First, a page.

The lawmaker’s request did little, however, to sway the supplements industry. Now, one year later, hundreds of dietary supplement products that claim to contain vinpocetine are still widely available in the U.S.
Makers of vinpocetine are stressing the immensity of the market as FDA considers regulatory action. The Natural Products Association (NPA), an industry group, is urging FDA to conduct an economic impact analysis before making a final decision.
Dietary supplement companies have been lawfully marketing vinpocetine since the 1990s, notes Daniel Fabricant, chief executive officer of NPA. “It would appear that removal of this ingredient would bear little incremental public health effect,” he says, “but a significant incremental cost associated with the change in regulatory status.”
FDA has cleared vinpocetine five times as a new dietary ingredient, with the first instance occurring in 1997. In each case, the agency raised no concerns over the ingredient or the safety data provided by manufacturers. Changing the regulatory status of vinpocetine nearly 20 years later “sets a very bad precedent,” Fabricant says. FDA’s proposal for vinpocetine has “major implications” for dietary ingredients that are being sold in supplements, he says.
Over the past three years, FDA has ramped up its efforts to ensure the safety of dietary supplements. The agency’s proposed decision on vinpocetine comes on the heels of draft guidance designed in part to boost premarket safety notifications for new dietary ingredients in supplements. The agency released that draft guidance in August.
FDA says it will “remove from the market products that contain potentially harmful pharmaceutical agents, are otherwise dangerous to consumers, or are falsely labeled as dietary supplements.” The agency also says that it will “enforce the dietary supplement Good Manufacturing Practices regulation and take action against claims that present a risk of harm to consumers (such as egregious claims of benefit in treating serious diseases) or economic fraud.”
More than 55,600 dietary supplements are available in the U.S., and 5,560 new dietary supplement products enter the market each year, according to FDA estimates. Yet the agency has received less than 1,000 notifications for new dietary ingredients since 1994.
“Notification of new dietary ingredients is the only premarket opportunity the agency has to identify unsafe supplements before they are available to consumers,” says Steven Tave, acting director of FDA’s Office of Dietary Supplement Programs. “The revised draft guidance is intended to improve the quality of industry’s new dietary ingredient reporting so FDA can more effectively monitor the safety of dietary supplements.”
Under the 1994 federal Dietary Supplement Health & Education Act, companies must notify FDA at least 75 days before marketing a supplement that contains a new dietary ingredient. A new dietary ingredient is defined by law as one that was not marketed in the U.S. before Oct. 15, 1994, unless the ingredient is used in the food supply without being chemically altered.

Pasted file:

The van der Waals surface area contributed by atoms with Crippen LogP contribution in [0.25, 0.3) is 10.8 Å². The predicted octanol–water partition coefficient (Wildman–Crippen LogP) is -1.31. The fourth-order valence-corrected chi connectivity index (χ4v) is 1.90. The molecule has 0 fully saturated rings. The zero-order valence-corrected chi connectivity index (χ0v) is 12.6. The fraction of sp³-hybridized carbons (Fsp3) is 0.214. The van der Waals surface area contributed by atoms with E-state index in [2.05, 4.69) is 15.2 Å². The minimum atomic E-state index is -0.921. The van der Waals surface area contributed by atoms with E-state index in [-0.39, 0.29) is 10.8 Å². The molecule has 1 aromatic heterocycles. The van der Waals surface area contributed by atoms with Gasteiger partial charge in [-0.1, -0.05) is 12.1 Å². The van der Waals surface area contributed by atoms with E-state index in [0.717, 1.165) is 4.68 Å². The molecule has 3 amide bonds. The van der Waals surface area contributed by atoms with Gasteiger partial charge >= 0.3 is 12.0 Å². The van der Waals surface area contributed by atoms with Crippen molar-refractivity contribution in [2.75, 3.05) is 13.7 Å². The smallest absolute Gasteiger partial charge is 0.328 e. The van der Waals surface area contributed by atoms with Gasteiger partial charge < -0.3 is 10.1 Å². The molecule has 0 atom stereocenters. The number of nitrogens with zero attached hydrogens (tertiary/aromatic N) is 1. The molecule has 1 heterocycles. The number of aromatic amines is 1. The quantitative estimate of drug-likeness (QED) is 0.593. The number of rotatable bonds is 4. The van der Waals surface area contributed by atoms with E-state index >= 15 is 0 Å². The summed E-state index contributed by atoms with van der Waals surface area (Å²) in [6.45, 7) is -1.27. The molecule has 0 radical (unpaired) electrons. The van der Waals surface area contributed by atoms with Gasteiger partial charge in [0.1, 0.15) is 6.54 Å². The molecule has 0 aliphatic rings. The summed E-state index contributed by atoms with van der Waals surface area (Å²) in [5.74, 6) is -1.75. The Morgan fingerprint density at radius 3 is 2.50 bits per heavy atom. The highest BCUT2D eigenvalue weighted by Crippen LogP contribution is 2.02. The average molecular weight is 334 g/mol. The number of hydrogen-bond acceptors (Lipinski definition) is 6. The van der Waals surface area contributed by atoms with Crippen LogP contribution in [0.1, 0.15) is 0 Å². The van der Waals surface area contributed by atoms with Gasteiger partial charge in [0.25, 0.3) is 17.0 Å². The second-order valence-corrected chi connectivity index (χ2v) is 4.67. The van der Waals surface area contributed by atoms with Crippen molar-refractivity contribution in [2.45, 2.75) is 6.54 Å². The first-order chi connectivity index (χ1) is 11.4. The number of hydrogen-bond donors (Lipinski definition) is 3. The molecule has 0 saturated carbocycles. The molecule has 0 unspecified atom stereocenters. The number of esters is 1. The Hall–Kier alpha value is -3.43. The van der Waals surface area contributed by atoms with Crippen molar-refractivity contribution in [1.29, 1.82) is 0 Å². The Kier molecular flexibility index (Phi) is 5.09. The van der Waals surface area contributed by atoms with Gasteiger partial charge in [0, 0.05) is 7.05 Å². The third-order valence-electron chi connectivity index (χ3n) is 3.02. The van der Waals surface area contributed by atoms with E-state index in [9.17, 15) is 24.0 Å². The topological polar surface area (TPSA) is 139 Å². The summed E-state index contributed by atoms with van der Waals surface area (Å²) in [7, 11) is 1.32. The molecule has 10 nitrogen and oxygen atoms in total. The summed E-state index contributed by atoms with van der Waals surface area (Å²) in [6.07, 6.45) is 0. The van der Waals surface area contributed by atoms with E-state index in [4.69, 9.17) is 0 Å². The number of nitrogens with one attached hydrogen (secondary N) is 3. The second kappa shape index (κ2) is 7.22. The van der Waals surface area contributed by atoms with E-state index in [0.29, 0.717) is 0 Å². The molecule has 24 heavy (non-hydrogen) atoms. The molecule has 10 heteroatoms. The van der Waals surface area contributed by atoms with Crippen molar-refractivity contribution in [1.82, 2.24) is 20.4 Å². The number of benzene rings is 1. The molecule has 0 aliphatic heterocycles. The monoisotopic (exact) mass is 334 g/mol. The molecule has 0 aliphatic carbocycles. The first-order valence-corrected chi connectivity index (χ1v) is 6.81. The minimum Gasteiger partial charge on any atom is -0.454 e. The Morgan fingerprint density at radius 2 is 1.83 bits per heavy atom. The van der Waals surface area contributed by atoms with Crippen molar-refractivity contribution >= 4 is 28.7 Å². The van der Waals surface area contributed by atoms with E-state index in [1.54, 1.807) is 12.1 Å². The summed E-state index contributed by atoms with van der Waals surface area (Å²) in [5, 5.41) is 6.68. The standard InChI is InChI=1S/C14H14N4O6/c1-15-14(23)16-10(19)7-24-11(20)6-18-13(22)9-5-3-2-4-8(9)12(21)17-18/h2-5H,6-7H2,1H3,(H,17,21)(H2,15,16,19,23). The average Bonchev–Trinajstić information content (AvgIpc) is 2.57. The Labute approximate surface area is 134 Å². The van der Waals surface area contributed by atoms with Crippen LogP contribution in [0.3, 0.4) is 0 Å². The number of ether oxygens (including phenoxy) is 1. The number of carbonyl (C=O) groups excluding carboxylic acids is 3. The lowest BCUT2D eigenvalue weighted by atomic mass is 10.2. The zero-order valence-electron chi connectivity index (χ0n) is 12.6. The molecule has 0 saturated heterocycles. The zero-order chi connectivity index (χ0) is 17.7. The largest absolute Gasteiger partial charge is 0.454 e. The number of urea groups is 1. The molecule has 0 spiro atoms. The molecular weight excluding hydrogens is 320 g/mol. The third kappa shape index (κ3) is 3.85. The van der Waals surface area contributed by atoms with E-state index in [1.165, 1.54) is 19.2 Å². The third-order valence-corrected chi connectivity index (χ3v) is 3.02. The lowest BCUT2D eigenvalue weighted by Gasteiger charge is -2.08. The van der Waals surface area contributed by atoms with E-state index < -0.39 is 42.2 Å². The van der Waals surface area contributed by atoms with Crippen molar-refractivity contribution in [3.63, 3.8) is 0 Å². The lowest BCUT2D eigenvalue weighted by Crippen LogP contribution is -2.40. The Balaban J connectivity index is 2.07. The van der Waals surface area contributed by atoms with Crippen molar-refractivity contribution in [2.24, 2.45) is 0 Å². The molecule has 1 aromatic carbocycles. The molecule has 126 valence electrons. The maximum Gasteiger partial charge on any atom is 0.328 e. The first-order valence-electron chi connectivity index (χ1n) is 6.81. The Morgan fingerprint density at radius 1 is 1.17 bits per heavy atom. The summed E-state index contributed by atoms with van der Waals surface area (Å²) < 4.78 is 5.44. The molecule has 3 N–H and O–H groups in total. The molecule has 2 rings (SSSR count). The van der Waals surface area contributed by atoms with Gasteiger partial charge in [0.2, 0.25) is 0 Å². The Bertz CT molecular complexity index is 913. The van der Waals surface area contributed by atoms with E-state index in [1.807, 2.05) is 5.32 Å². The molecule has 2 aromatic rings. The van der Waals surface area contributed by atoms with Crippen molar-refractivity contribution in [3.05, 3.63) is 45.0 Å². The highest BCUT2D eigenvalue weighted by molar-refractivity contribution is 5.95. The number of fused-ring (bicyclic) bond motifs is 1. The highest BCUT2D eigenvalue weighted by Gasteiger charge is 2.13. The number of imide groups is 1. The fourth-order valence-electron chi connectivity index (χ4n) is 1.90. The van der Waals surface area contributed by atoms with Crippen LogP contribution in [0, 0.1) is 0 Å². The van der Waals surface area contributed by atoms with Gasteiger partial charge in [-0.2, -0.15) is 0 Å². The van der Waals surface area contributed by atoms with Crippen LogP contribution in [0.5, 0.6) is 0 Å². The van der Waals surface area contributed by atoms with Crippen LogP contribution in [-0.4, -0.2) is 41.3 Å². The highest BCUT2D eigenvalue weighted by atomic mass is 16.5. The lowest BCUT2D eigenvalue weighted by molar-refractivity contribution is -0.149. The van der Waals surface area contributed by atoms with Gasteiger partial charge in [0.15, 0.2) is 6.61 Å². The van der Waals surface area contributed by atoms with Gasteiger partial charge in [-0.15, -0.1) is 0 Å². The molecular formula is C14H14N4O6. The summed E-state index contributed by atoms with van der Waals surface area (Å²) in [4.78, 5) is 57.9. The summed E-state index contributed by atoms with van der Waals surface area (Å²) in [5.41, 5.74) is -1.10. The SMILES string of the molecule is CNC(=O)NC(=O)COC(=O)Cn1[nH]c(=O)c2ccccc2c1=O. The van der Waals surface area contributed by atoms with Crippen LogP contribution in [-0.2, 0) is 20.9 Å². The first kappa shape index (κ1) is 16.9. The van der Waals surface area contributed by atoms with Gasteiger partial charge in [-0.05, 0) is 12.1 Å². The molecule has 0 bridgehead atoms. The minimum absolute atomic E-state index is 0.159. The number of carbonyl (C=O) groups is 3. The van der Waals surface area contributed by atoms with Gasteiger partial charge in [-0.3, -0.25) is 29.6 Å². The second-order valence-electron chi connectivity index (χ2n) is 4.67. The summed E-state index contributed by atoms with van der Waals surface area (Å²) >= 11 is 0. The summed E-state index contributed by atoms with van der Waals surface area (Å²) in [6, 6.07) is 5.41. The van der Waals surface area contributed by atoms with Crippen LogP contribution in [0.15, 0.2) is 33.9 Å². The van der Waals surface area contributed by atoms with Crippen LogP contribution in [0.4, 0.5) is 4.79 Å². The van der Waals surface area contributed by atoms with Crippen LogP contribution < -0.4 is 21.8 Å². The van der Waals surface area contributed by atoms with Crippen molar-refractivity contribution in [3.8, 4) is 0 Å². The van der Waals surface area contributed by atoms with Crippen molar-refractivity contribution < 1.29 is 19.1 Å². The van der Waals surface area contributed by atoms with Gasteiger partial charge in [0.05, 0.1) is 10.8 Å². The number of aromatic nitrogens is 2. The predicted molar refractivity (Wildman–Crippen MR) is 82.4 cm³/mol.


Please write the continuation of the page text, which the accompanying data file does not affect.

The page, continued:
The supplements industry is worried that regulators will soon begin scrutinizing all new dietary ingrdients.
If FDA revokes the status of vinpocetine as a dietary ingredient, it opens the door for the agency to question the status of other dietary ingredients. Dietary supplement manufacturers hope FDA’s action on vinpocetine is not the start of a new trend.
“FDA appears to be attempting to shift the burden of demonstrating reasonable expectation of safety for vinpocetine on the industry by using the hook that it can’t qualify as a dietary ingredient,” Fabricant says. “Is this what responsible industry can expect in the future with other new dietary ingredients?” he asks.
More than half of U.S. adults take dietary supplements, according to a study published earlier this month in the Journal of the American Medical Association (DOI: 10.1001/jama.2016.14403). “Consumers are demanding products that complement their individual health needs, and that’s why a majority of Americans continue to trust and use dietary supplements safely on a daily basis,” Fabricant says. “Addressing consumer confidence and safety is an area that our industry cannot afford to compromise.”
But critics of the dietary supplements industry say FDA needs to do more to ensure the safety and efficacy of such products. “For the majority of adults, supplements likely provide little, if any, benefit,” Cohen writes in an editorial accompanying the study in JAMA (2016, DOI: 10.1001/jama.2016.14252).
Cohen believes FDA could start improving the situation by finalizing its proposed conclusion about vinpocetine. “This will send a very important signal throughout the industry and to consumers,” he writes in comments submitted to FDA.
Sales of dietary supplements should “not provide a back door to introducing new drugs directly to consumers without FDA approval,” Cohen adds.
FDA is accepting comments from the public about its decision to change the regulatory status of vinpocetine until Nov. 7.